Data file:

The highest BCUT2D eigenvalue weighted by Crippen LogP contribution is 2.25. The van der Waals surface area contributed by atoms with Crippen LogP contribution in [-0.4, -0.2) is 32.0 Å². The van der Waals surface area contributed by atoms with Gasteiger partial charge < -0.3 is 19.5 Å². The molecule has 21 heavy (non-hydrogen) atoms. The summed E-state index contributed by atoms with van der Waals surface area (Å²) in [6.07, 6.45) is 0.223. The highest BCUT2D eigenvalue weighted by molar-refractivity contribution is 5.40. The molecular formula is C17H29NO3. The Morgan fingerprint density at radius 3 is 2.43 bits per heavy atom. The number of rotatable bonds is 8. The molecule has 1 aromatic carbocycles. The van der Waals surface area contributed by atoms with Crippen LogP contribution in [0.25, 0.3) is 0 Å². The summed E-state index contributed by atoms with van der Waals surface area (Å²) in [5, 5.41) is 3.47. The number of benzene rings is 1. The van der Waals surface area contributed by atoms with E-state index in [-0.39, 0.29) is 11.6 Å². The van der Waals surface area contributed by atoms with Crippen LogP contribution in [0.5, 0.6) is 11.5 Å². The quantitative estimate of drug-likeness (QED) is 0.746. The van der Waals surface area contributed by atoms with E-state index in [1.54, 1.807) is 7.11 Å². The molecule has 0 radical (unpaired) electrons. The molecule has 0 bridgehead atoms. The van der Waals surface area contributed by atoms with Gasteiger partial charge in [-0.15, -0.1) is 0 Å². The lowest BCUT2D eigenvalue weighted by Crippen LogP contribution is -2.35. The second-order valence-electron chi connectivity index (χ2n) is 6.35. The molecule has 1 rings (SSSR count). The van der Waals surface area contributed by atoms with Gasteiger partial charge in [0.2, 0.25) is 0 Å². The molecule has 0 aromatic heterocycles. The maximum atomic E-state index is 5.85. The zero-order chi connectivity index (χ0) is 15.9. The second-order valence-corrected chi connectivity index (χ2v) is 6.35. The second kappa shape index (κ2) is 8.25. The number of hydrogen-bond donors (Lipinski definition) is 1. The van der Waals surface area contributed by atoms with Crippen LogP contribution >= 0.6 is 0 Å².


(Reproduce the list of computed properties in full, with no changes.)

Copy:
The highest BCUT2D eigenvalue weighted by Crippen LogP contribution is 2.25. The van der Waals surface area contributed by atoms with Crippen LogP contribution in [-0.4, -0.2) is 32.0 Å². The van der Waals surface area contributed by atoms with Gasteiger partial charge < -0.3 is 19.5 Å². The molecule has 21 heavy (non-hydrogen) atoms. The summed E-state index contributed by atoms with van der Waals surface area (Å²) in [6.07, 6.45) is 0.223. The highest BCUT2D eigenvalue weighted by molar-refractivity contribution is 5.40. The molecular formula is C17H29NO3. The Morgan fingerprint density at radius 3 is 2.43 bits per heavy atom. The number of rotatable bonds is 8. The molecule has 1 aromatic carbocycles. The van der Waals surface area contributed by atoms with Crippen LogP contribution in [0.25, 0.3) is 0 Å². The summed E-state index contributed by atoms with van der Waals surface area (Å²) in [5, 5.41) is 3.47. The number of benzene rings is 1. The van der Waals surface area contributed by atoms with E-state index in [-0.39, 0.29) is 11.6 Å². The van der Waals surface area contributed by atoms with Crippen LogP contribution in [0.5, 0.6) is 11.5 Å². The quantitative estimate of drug-likeness (QED) is 0.746. The van der Waals surface area contributed by atoms with E-state index in [1.54, 1.807) is 7.11 Å². The molecule has 0 radical (unpaired) electrons. The molecule has 0 bridgehead atoms. The van der Waals surface area contributed by atoms with Gasteiger partial charge in [-0.15, -0.1) is 0 Å². The lowest BCUT2D eigenvalue weighted by Crippen LogP contribution is -2.35. The second-order valence-electron chi connectivity index (χ2n) is 6.35. The molecule has 1 rings (SSSR count). The van der Waals surface area contributed by atoms with Gasteiger partial charge in [0.2, 0.25) is 0 Å². The molecule has 0 aromatic heterocycles. The maximum atomic E-state index is 5.85. The zero-order chi connectivity index (χ0) is 15.9. The second-order valence-corrected chi connectivity index (χ2v) is 6.35. The second kappa shape index (κ2) is 8.25. The number of hydrogen-bond donors (Lipinski definition) is 1. The van der Waals surface area contributed by atoms with Crippen LogP contribution >= 0.6 is 0 Å².